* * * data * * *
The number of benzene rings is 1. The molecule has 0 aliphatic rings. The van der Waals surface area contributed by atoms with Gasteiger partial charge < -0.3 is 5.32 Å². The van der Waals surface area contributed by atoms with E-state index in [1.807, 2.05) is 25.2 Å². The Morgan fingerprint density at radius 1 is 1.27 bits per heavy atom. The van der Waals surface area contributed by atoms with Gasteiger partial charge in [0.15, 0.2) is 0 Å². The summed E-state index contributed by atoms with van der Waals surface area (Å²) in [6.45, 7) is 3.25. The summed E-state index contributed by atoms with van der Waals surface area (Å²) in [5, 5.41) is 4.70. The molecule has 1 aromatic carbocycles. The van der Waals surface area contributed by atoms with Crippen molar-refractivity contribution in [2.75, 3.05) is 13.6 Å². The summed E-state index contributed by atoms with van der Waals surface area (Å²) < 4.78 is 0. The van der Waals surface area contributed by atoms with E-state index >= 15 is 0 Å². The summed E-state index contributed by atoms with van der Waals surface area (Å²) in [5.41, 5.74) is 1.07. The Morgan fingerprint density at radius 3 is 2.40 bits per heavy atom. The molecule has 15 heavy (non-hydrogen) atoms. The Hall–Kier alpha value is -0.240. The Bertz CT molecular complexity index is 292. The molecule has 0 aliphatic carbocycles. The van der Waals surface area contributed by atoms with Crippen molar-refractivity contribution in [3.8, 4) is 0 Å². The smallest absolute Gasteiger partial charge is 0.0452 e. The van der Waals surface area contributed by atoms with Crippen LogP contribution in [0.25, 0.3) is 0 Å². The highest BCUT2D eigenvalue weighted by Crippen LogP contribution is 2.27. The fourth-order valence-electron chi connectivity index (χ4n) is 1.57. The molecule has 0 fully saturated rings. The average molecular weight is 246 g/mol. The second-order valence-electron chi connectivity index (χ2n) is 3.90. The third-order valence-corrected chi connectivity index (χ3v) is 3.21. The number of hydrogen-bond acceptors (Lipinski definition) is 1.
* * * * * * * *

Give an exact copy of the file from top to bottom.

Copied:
The number of benzene rings is 1. The molecule has 0 aliphatic rings. The van der Waals surface area contributed by atoms with Gasteiger partial charge < -0.3 is 5.32 Å². The van der Waals surface area contributed by atoms with E-state index in [1.807, 2.05) is 25.2 Å². The Morgan fingerprint density at radius 1 is 1.27 bits per heavy atom. The van der Waals surface area contributed by atoms with Gasteiger partial charge in [0.15, 0.2) is 0 Å². The summed E-state index contributed by atoms with van der Waals surface area (Å²) in [6.45, 7) is 3.25. The summed E-state index contributed by atoms with van der Waals surface area (Å²) in [5, 5.41) is 4.70. The molecule has 1 aromatic carbocycles. The van der Waals surface area contributed by atoms with Crippen molar-refractivity contribution in [2.75, 3.05) is 13.6 Å². The summed E-state index contributed by atoms with van der Waals surface area (Å²) < 4.78 is 0. The van der Waals surface area contributed by atoms with E-state index >= 15 is 0 Å². The summed E-state index contributed by atoms with van der Waals surface area (Å²) in [5.41, 5.74) is 1.07. The Morgan fingerprint density at radius 3 is 2.40 bits per heavy atom. The molecule has 15 heavy (non-hydrogen) atoms. The Hall–Kier alpha value is -0.240. The Bertz CT molecular complexity index is 292. The molecule has 0 aliphatic carbocycles. The van der Waals surface area contributed by atoms with Crippen molar-refractivity contribution in [3.8, 4) is 0 Å². The smallest absolute Gasteiger partial charge is 0.0452 e. The van der Waals surface area contributed by atoms with Crippen LogP contribution in [0.25, 0.3) is 0 Å². The highest BCUT2D eigenvalue weighted by Crippen LogP contribution is 2.27. The fourth-order valence-electron chi connectivity index (χ4n) is 1.57. The molecule has 0 fully saturated rings. The average molecular weight is 246 g/mol. The second-order valence-electron chi connectivity index (χ2n) is 3.90. The third-order valence-corrected chi connectivity index (χ3v) is 3.21. The number of hydrogen-bond acceptors (Lipinski definition) is 1.